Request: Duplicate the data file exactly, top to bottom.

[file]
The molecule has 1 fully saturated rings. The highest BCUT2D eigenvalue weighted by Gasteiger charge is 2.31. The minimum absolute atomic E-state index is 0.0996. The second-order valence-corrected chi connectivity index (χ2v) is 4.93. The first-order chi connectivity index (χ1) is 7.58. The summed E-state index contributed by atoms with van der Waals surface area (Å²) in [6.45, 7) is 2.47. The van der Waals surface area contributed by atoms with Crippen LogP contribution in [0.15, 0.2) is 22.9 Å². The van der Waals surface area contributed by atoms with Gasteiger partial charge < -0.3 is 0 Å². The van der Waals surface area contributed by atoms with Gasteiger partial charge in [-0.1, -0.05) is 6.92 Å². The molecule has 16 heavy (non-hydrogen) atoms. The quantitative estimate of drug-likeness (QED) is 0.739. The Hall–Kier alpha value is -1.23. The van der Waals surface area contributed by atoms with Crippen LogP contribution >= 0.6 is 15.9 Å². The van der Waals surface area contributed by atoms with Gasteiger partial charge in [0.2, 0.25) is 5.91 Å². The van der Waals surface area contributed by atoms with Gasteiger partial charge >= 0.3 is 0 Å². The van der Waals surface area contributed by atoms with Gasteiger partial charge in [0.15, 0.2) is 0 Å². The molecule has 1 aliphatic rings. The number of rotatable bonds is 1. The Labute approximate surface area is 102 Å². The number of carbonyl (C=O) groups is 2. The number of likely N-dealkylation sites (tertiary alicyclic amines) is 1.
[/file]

The molecule has 1 fully saturated rings. The highest BCUT2D eigenvalue weighted by Gasteiger charge is 2.31. The minimum absolute atomic E-state index is 0.0996. The second-order valence-corrected chi connectivity index (χ2v) is 4.93. The first-order chi connectivity index (χ1) is 7.58. The summed E-state index contributed by atoms with van der Waals surface area (Å²) in [6.45, 7) is 2.47. The van der Waals surface area contributed by atoms with Crippen LogP contribution in [0.15, 0.2) is 22.9 Å². The van der Waals surface area contributed by atoms with Gasteiger partial charge < -0.3 is 0 Å². The van der Waals surface area contributed by atoms with Gasteiger partial charge in [-0.1, -0.05) is 6.92 Å². The molecule has 16 heavy (non-hydrogen) atoms. The quantitative estimate of drug-likeness (QED) is 0.739. The Hall–Kier alpha value is -1.23. The van der Waals surface area contributed by atoms with Crippen LogP contribution >= 0.6 is 15.9 Å². The van der Waals surface area contributed by atoms with Gasteiger partial charge in [0.2, 0.25) is 5.91 Å². The van der Waals surface area contributed by atoms with Gasteiger partial charge >= 0.3 is 0 Å². The van der Waals surface area contributed by atoms with Gasteiger partial charge in [0.15, 0.2) is 0 Å². The molecule has 1 aliphatic rings. The number of rotatable bonds is 1. The Labute approximate surface area is 102 Å². The number of carbonyl (C=O) groups is 2. The number of likely N-dealkylation sites (tertiary alicyclic amines) is 1.